HC Deb 28 June 1899 vol 73 cc938-40

On the motion for adjournment,


In moving the adjournment of the House I beg to give notice on behalf of the First Lord of the Treasury that tomorrow he will move the suspension of the Twelve o'clock rule so as to conclude the Debate upon the Clerical Tithes Bill.


I desire in a few words to renew my protest against the way in which Irish Members have been treated in regard to the consideration of the Agriculture and Technical Instruction (Ireland) Bill. It is a Bill of Some importance, of 35 clauses, and of great complexity. We have been kept waiting here three or four days in expectation of that Bill coming on, and as I understand now, it is not the intention of those who control this matter to give us any intimation of when it will come before the House, but to keep this Bill upon the Orders, not in the first or second place, but farther back in the Orders, that they may be able to snap a Second Reading at any moment when it is convenient and when Irish Members may not be present. I am within the limits of accuracy when I say that no considerable body of Members of this House have ever before been treated in this way with regard to a Bill in which they were interested. The Bill was mentioned in the Queen's Speech, and it has always been the invariable custom of the Government to give notice under such circumstances as to when that Bill will be taken. To us that notice has been refused. When I complained to the First Lord of the Treasury he professed that he was very anxious to see the Bill passed, but would give us any promise. I consider that the Irish Members in this matter have been treated with great contempt, and I shall take every opportunity of protesting against the course which has been pursued.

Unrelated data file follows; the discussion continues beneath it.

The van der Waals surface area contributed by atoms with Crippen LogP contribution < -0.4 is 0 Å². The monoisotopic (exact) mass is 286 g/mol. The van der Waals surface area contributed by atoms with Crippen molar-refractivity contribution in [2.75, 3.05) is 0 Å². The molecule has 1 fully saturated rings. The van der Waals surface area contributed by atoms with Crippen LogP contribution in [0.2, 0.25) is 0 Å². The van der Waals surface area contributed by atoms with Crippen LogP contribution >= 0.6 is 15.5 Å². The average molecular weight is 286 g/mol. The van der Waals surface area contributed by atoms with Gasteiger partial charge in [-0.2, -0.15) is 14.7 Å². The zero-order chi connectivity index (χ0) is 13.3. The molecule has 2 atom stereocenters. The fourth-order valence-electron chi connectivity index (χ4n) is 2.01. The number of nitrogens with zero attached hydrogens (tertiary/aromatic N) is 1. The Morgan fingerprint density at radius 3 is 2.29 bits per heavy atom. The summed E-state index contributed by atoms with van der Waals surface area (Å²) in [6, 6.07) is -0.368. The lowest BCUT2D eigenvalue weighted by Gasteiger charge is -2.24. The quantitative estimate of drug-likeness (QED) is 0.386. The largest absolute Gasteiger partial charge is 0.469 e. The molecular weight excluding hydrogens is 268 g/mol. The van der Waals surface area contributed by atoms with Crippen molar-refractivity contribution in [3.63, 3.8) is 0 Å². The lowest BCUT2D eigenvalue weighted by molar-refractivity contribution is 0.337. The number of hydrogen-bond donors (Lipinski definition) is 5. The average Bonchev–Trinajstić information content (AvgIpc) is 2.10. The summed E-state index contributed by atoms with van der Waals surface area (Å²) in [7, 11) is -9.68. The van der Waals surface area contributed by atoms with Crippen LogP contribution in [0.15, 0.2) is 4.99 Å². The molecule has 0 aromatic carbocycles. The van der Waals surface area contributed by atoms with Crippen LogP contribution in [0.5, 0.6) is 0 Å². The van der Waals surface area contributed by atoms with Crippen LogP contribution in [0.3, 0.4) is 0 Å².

MR. FLYNN (Cork, N.)

I desire to support the protest of the hon. Member for Mayo. This is a measure which is mentioned in the Queen's Speech, and it is not fair on the part of the Government to displace this Bill for the purpose of bringing in the Clergy Tithe Bill, which gets first place in the Orders. But I suppose we may protest and protest and continue to protest, but it will be all the same so far as the Government is concerned.

* MR. HEMPHILL (Tyrone, N.)

I merely rise to join in this protest as an Irish Member. I think it is very hard that some intimation should not be given to us as to when this Bill will come on. Irish constituencies naturally expect that Members should be present on a discussion of a measure of so much importance to Ireland, and the least that the Irish Members can expect from a Unionist Parliament is that the business of this House should be conducted in such a manner as to give them an opportunity of being present when such Bills as this are brought forward. This Bill is a most important Bill, and contains 35 clauses, every one of which will admit of more or less discussion. It deals with extensive interests in Ireland, and large sums of public money, and it should have full and adequate discussion. It is not a Bill on which the Leader of the House when he throws it upon the table, ought to say "There it is, and if you do not like it you can leave it."

* MR. JOHNSTON (Belfast, S.)

I think a very unfair attack has been made on the First Lord of the Treasury, and it is very unfortunate that it should have been made. The First Lord of the Treasury has declared that he is anxious to pass this Bill, and we all know of the great anxiety of the Chief Secretary for Ireland and the Irish Attorney-General to secure this. A great number of Members are desirous of seeing it passed into law, and I do not think that the attack which has been made upon the First Lord is either right or proper.


May we ask when this Bill will be taken?


Perhaps it would be better to ask the question of the First Lord to-morrow.

House adjourned at ten minutes before six o'clock.